At the beginning of this century it is estimated that there was 100,000 wild tigers, today the number is less then 8,000. simply put, tigers are disappearing in the wild. The main threats to tigers are poaching, habitat loss and population fragmentation.

Habitat Loss: Across all of Asia, once vast forests have fallen for timber or conversion to agriculture. Only small islands of forest surrounded by a growing and relatively poor human population are left. As forest space is reduced, the number of animals left in the forest is also reduced, and tigers cannot find the prey they need to survive. As a result, tigers begin to eat the livestock of villagers who live near them. Sometimes tigers even attack humans. People sometimes kill the tigers in order to protect themselves and their livestock.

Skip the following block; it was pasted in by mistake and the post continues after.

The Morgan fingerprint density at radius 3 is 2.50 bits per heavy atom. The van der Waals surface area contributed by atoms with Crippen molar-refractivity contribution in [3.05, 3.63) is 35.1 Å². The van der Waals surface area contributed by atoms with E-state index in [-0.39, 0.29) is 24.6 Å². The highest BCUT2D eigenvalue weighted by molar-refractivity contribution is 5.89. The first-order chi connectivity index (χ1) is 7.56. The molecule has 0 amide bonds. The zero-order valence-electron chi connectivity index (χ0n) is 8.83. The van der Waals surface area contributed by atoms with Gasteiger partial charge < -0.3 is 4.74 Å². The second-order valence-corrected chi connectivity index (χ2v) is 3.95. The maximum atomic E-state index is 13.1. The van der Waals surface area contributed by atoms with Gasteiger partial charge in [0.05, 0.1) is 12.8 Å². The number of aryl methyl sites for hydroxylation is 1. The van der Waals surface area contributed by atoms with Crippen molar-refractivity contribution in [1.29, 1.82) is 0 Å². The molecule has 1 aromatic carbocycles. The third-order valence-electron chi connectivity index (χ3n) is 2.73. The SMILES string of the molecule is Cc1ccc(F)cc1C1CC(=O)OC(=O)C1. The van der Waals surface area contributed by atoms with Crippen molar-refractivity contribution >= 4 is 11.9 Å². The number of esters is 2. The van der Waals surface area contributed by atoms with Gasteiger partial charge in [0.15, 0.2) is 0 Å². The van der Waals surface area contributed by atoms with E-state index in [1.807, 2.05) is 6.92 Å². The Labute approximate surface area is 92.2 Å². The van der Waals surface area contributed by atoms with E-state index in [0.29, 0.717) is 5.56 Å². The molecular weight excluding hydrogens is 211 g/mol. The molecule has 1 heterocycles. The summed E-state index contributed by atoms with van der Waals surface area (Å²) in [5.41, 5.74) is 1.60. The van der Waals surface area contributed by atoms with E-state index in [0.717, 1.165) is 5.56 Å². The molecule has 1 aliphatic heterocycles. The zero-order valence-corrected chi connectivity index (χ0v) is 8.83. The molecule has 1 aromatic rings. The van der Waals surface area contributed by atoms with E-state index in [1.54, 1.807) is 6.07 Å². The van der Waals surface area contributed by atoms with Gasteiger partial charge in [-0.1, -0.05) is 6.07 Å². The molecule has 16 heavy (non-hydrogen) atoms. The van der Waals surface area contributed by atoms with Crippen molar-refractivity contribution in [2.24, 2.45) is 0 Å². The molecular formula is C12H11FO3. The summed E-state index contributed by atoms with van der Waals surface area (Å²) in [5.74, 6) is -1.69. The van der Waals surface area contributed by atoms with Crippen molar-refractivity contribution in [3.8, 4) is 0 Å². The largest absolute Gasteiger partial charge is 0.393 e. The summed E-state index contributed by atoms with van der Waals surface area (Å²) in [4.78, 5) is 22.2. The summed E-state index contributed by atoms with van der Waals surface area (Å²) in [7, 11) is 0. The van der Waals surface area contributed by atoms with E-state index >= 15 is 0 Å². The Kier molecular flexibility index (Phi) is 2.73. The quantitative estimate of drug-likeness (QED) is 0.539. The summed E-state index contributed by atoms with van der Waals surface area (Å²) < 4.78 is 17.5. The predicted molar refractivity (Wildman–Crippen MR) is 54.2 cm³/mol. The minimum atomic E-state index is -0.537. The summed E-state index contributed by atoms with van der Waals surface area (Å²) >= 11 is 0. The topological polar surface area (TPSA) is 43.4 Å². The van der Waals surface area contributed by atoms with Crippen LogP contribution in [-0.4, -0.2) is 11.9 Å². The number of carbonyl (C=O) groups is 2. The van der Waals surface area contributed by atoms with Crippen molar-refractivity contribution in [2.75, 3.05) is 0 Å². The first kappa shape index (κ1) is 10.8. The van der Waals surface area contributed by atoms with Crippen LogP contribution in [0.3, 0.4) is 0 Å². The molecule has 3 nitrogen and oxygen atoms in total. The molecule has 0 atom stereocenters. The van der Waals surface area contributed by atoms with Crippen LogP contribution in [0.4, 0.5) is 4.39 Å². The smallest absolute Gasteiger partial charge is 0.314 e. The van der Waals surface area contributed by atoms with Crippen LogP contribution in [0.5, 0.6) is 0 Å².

Another problem created by habitat loss is:
Population Fragmentation.
As human populations move farther into the forest, groups of tigers become separated from each other by villages and farms. This means that tigers in one area can no longer mate with tigers in nearby areas. Instead tigers must breed repeatedly with the same small group of animals. Over time, this inbreeding weakens the gene pool, and tigers are born with birth defects and mutations.

Poaching: Even though it is illegal to kill a tiger, wild tigers are still
being poached today because their bones, whiskers and other body parts
can be sold on the black market for a lot of money. Tiger parts are used
in traditional Chinese medicine because some people believe that tiger
parts have special powers. Forestry and wildlife departments are to
understaffed and under budgeted to be effective against the onslaught of
poachers. while the exact number of tigers being poached is unknown,
some sources have estimated that one tiger a day is being killed in India.